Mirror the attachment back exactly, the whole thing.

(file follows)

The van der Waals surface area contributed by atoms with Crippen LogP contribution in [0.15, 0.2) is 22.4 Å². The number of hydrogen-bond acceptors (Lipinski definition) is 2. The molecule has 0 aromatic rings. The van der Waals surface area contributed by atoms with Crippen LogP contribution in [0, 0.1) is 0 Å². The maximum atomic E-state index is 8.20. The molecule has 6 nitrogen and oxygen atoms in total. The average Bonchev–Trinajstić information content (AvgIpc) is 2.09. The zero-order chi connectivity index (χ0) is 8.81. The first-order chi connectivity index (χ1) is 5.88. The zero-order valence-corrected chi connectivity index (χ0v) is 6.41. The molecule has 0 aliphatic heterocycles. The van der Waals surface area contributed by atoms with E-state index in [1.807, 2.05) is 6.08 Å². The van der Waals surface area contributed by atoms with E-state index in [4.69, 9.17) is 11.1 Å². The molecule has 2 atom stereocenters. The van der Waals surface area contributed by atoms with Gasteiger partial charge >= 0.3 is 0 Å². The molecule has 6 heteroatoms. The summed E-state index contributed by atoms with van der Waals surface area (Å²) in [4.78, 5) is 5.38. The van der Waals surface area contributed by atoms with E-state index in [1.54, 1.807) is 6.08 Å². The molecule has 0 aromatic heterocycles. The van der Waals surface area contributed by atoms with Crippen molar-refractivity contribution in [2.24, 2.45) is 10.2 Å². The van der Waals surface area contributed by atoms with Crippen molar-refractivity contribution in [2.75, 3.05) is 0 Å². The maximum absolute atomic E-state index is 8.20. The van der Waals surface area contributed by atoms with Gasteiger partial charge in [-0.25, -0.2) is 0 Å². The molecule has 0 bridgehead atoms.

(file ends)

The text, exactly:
The van der Waals surface area contributed by atoms with Crippen LogP contribution in [0.15, 0.2) is 22.4 Å². The number of hydrogen-bond acceptors (Lipinski definition) is 2. The molecule has 0 aromatic rings. The van der Waals surface area contributed by atoms with Crippen LogP contribution in [0, 0.1) is 0 Å². The maximum atomic E-state index is 8.20. The molecule has 6 nitrogen and oxygen atoms in total. The average Bonchev–Trinajstić information content (AvgIpc) is 2.09. The zero-order chi connectivity index (χ0) is 8.81. The first-order chi connectivity index (χ1) is 5.88. The zero-order valence-corrected chi connectivity index (χ0v) is 6.41. The molecule has 0 aliphatic heterocycles. The van der Waals surface area contributed by atoms with E-state index in [1.807, 2.05) is 6.08 Å². The van der Waals surface area contributed by atoms with E-state index in [4.69, 9.17) is 11.1 Å². The molecule has 2 atom stereocenters. The van der Waals surface area contributed by atoms with Gasteiger partial charge >= 0.3 is 0 Å². The molecule has 6 heteroatoms. The summed E-state index contributed by atoms with van der Waals surface area (Å²) in [4.78, 5) is 5.38. The van der Waals surface area contributed by atoms with E-state index in [1.54, 1.807) is 6.08 Å². The molecule has 0 aromatic heterocycles. The van der Waals surface area contributed by atoms with Crippen molar-refractivity contribution in [2.24, 2.45) is 10.2 Å². The van der Waals surface area contributed by atoms with Crippen molar-refractivity contribution in [2.75, 3.05) is 0 Å². The maximum absolute atomic E-state index is 8.20. The van der Waals surface area contributed by atoms with Gasteiger partial charge in [-0.25, -0.2) is 0 Å². The molecule has 0 bridgehead atoms.